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It's important to be able to quickly assess and understand the extent of water damage throughout a house or business in the aftermath of a flood. A moisture meter, a simple and relatively inexpensive tool, can help homeowners and businesses by providing the necessary information to insurance companies and potentially saving them thousands of dollars in future repair costs.
Getting your home or business clean and dry is an important way to keep it healthy. With excess moisture, mold and mildew can develop and bacteria can multiply. That's why many contractors use moisture meters during and after completion of flood cleanup or other water restoration/remediation work to ensure that structures are properly dried.
Aside from detecting potential problem areas, moisture meters also serve a role in streamlining the restoration process. The ability to precisely detect water damage and moisture pockets within a surface, allows contractors to save thousands in repairs. Contractors are able to effectively focus their work in the most at risk and damaged areas by using a meter to locate spots that have the most moisture.
Moisture meters are able to reach areas that may otherwise be overlooked or not considered as being affected by moisture. These areas include, but are not limited to property foundation; basement walls, flooring and structural bases; spaces between layers of drywall; plaster and insulation; concrete subfloors; and surfaces beneath carpet and tile. Identifying potential damage to these lesser-suspected areas can save thousands of dollars in repairs later on.
Using moisture meters to precisely measure penetration levels during the repair and drying process assures that damaged areas are properly repaired and reinforced. Effectively structural drying is a process in itself and moisture meters can also measure the progress of repairs and help to identify and eliminate trapped moisture.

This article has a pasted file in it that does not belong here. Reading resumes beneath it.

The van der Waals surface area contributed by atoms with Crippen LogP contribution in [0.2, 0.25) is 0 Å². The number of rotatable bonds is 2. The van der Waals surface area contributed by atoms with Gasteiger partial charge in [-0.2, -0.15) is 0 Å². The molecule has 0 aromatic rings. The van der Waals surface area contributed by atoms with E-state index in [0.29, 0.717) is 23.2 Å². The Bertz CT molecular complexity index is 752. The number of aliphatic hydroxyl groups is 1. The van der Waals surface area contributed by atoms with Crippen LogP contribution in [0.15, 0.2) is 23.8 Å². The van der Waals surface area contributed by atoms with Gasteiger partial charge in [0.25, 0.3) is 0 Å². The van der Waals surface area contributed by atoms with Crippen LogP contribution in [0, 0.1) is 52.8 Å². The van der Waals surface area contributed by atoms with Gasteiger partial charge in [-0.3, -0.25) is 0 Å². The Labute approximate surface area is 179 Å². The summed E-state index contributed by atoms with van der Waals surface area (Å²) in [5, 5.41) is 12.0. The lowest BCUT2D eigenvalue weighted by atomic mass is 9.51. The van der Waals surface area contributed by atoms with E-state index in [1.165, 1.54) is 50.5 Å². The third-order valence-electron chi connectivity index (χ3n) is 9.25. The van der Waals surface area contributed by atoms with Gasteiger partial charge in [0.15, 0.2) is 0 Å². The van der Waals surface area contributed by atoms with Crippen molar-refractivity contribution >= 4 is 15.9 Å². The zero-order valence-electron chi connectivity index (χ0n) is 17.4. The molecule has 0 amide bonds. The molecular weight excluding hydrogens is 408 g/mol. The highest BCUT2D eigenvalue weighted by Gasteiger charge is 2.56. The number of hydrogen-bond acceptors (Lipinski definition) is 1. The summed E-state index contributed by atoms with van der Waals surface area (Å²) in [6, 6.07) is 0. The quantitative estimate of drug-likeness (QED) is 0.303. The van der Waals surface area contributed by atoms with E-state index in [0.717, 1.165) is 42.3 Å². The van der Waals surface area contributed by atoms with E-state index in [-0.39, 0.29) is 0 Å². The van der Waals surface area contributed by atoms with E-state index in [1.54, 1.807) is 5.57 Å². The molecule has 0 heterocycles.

Basically, there are two types of moisture meters: Pin type and Pinless. Pin type meters have sharp, needle-like pins that are designed t0 be stuck directly into the wood or material to be tested. Their built-in pins measure electrical resistance between the pins, which is affected by the moisture content in the material. The pinless type are non-penetrating meters which have an electrode plate that is simply placed in contact with the material surface and generates an electrical field to measure relative moisture content. Both types of meters will get the job done.
Finally, pin-type meters measure moisture at or just below a material's surface, but because their pins must penetrate - and potentially mar - the surface they are less desirable for testing finished goods.
Pinless meters, on the other hand, detect moisture beneath a surface (generally up to 3/4 in.) and are useful for determining moisture content without damaging the material. Moisture meters are especially necessary for woodworking because wood is extremely susceptible to moisture fluctuation. Knowing when wood is ready to be worked or finished often determines a project's success or failure.
General Tools & Instruments offers an extensive variety of pin and pinless meters, including dual-function meters that can do both penetrating and non-penetrating measurements.
Homeowners and Do-It-Yourselfers can also benefit from using a moisture meter for a variety of reasons. Homeowners will want to know what they're in for when it comes to repairs. By being able to make an initial assessment of the damage they can better work with a contractor to determine the best course of action to suit their needs and budget. In addition, a meter is invaluable when it comes to insurance claims, by helping property owners file in-depth flood insurance claims which detail the damage in actual numbers. They can save thousands of dollars in repairs when the water presence and damage is accurately documented immediately following a flood. Review additional pin & pinless moisture meters here.← Previous Post Next Post →